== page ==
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State v. Hunt

Supreme Court of North Dakota

May 16, 2019

State of North Dakota, Plaintiff and Appellee
v.
Javonne Qwanae Hunt, Defendant and Appellant

          Appeal from the District Court of Burleigh County, South Central Judicial District, the Honorable John W. Grinsteiner, Judge.

          Tessa M. Vaagen, Assistant State's Attorney, Bismarck, ND, for plaintiff and appellee.

          Yancy B. Cottrill, Bismarck, ND, for defendant and appellant.

          OPINION

          JENSEN, JUSTICE.

         [¶1] Javonne Hunt appeals from a district court order requiring him to pay $27, 501.86 in restitution to Blue Cross Blue Shield ("BCBS"). Hunt argues that an award of restitution under N.D.C.C. § 12.1-32-08(1) to BCBS, a corporation, is in conflict with the definition of "victim" provided by N.D. Const. art. I, § 25 and therefore inappropriate. We affirm the district court's order.

         I.

         [¶2] On October 23, 2017, Hunt was playing basketball at the YMCA in Bismarck, North Dakota when he was involved in an altercation with an opposing player. Hunt intentionally struck the opposing player in the jaw causing a bone fracture. Hunt was charged and subsequently found guilty by a jury of aggravated assault.

         [¶3] Following his conviction, Hunt agreed to pay as restitution the out-of-pocket medical expenses incurred by the injured individual in the amount of $3, 233.07. BCBS provided evidence that it had paid an additional $27, 501.86 for the medical treatment of the injured individual under the injured individual's policy of insurance. The district court applied N.D.C.C. § 12.1-32-08(1) in granting restitution to BCBS and ordered Hunt to pay a total of $30, 734.93; $3, 233.07 for the conceded out-of-pocket costs plus the $27, 501.86 claimed by BCBS. Hunt argued BCBS is precluded from recovery of its expenditures in the criminal proceedings because the definition of "victim" under N.D. Const. art. I, § 25 is incompatible with a recovery by a corporation under the criminal restitution statute, N.D.C.C. § 12.1-32-08(1).

         II.

         [¶4] Hunt and the State frame the issue on appeal as whether the definition of "victim" under N.D. Const. art. I, § 25 can include a corporation. Hunt concedes our prior case law provides that an insurance company can qualify as a victim under N.D.C.C. § 12.1-32-08 and that an insurance company can recover restitution in a criminal proceeding. State v. Vick, 1998 ND 214, ¶ 7, 587 N.W.2d 567. However, he argues our decision in State v. Strom, 2019 ND 9, 921 N.W.2d 660, issued after the enactment of N.D. Const. art. I, § 25, declared N.D.C.C. § 12.1-32-08 "inoperative and unenforceable" because it irreconcilably conflicts with N.D. Const. art. I, § 25. Hunt then argues because N.D.C.C. § 12.1-32-08 is inoperative and unenforceable, we are required to look to the definition of "victim" provided within N.D. Const. art. I, § 25 to determine who may recover restitution in a criminal proceeding. Hunt concludes N.D. Const. art. I, § 25 unambiguously limits the definition of a victim to individuals, limits recovery of restitution to victims, and therefore precludes recovery by a corporation.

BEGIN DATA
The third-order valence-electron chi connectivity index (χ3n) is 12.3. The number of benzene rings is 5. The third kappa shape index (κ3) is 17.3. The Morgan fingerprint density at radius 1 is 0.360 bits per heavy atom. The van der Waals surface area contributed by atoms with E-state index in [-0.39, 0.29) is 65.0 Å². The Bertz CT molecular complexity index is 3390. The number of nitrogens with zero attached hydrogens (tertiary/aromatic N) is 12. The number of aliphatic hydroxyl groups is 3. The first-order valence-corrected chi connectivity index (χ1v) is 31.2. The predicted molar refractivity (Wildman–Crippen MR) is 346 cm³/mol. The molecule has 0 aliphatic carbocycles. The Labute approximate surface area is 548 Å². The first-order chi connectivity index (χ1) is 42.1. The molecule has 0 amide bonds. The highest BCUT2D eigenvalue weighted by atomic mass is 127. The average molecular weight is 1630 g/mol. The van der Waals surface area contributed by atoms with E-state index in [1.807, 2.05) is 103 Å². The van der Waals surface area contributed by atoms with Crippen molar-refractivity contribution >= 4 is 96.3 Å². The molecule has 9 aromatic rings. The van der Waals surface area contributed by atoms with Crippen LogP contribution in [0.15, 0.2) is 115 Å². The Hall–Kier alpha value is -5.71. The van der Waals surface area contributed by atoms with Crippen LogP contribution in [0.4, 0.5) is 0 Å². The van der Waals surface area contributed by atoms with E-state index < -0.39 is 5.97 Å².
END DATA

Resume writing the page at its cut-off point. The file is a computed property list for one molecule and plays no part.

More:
[¶5] Hunt's reliance on our prior decision in Strom is misplaced. In Strom, this Court was presented with the question of "whether article I, § 25(1)(n) abrogates the required consideration of the defendant's ability to pay restitution under factor (b) of N.D.C.C. § 12.1-32-08(1)." Strom, 2019 ND 9, ¶ 5, 921 N.W.2d 660. This Court limited its decision to resolving whether a defendant's ability to pay should be considered in a determination of the amount of restitution, and we concluded "a district court may not consider a defendant's ability to pay in determining the amount of restitution awarded to a victim." Id. at ¶ 9. In Strom, we did not consider, or resolve, the definition of victim under N.D. Const. art. I, § 25.

         [¶6] As noted in the prior paragraph, we have not previously decided whether N.D. Const. art. I, § 25(1)(n) precludes the application of N.D.C.C. § 12.1-32-08(1) to a recovery of restitution by a corporation. The district court found N.D.C.C. § 12.1-32-08 and N.D. Const. art. I, § 25 could be harmonized and applied N.D.C.C. § 12.1-32-08 to order restitution in favor of BCBS. Whether the state constitution abrogates a statute is a question of law. Strom, 2019 ND 9, ¶ 3, 921 N.W.2d 660. Questions of law are reviewed de novo in determining whether the district court erred through misapplication or misinterpretation of the law. State v. Kostelecky, 2018 ND 12, ¶ 6, 906 N.W.2d 77.

         [¶7] Article I, § 25(4), of the North Dakota Constitution reads as follows:

As used in this section, a "victim" is a person who suffers direct or threatened physical, psychological, or financial harm as a result of the commission or attempted commission of a crime or delinquent act or against whom the crime or delinquent act is committed. If a victim is deceased, incompetent, incapacitated, or a minor, the victim's spouse, parent, grandparent, child, sibling, grandchild, or guardian, and any person with a relationship to the victim that is substantially similar to a listed relationship, may also exercise these rights. The term "victim" does not include the ...

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